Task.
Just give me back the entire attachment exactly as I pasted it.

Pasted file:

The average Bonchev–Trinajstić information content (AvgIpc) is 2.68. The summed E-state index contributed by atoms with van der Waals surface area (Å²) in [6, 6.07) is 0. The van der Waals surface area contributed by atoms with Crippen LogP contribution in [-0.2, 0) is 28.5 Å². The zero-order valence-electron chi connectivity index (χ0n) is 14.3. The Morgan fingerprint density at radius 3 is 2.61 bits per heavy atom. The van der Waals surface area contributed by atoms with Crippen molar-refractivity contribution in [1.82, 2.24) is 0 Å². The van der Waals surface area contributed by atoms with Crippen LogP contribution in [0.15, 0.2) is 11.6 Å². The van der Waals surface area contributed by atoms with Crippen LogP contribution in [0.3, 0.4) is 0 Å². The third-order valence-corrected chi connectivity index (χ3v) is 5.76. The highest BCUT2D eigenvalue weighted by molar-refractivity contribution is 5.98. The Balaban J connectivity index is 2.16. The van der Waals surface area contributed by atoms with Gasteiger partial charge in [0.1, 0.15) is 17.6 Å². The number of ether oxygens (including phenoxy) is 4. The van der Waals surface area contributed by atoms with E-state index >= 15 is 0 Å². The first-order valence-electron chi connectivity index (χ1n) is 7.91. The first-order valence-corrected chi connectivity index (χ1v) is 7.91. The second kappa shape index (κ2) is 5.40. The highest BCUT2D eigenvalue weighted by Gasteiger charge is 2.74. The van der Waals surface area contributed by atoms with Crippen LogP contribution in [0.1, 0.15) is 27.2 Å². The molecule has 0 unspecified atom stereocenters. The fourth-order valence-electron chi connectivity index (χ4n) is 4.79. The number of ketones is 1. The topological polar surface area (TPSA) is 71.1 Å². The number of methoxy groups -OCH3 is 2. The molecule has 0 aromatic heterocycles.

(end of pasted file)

The average Bonchev–Trinajstić information content (AvgIpc) is 2.68. The summed E-state index contributed by atoms with van der Waals surface area (Å²) in [6, 6.07) is 0. The van der Waals surface area contributed by atoms with Crippen LogP contribution in [-0.2, 0) is 28.5 Å². The zero-order valence-electron chi connectivity index (χ0n) is 14.3. The Morgan fingerprint density at radius 3 is 2.61 bits per heavy atom. The van der Waals surface area contributed by atoms with Crippen molar-refractivity contribution in [1.82, 2.24) is 0 Å². The van der Waals surface area contributed by atoms with Crippen LogP contribution in [0.15, 0.2) is 11.6 Å². The van der Waals surface area contributed by atoms with Crippen LogP contribution in [0.3, 0.4) is 0 Å². The third-order valence-corrected chi connectivity index (χ3v) is 5.76. The highest BCUT2D eigenvalue weighted by molar-refractivity contribution is 5.98. The Balaban J connectivity index is 2.16. The van der Waals surface area contributed by atoms with Gasteiger partial charge in [0.1, 0.15) is 17.6 Å². The number of ether oxygens (including phenoxy) is 4. The van der Waals surface area contributed by atoms with E-state index >= 15 is 0 Å². The first-order valence-electron chi connectivity index (χ1n) is 7.91. The first-order valence-corrected chi connectivity index (χ1v) is 7.91. The second kappa shape index (κ2) is 5.40. The highest BCUT2D eigenvalue weighted by Gasteiger charge is 2.74. The van der Waals surface area contributed by atoms with Crippen LogP contribution in [0.1, 0.15) is 27.2 Å². The molecule has 0 unspecified atom stereocenters. The fourth-order valence-electron chi connectivity index (χ4n) is 4.79. The number of ketones is 1. The topological polar surface area (TPSA) is 71.1 Å². The number of methoxy groups -OCH3 is 2. The molecule has 0 aromatic heterocycles.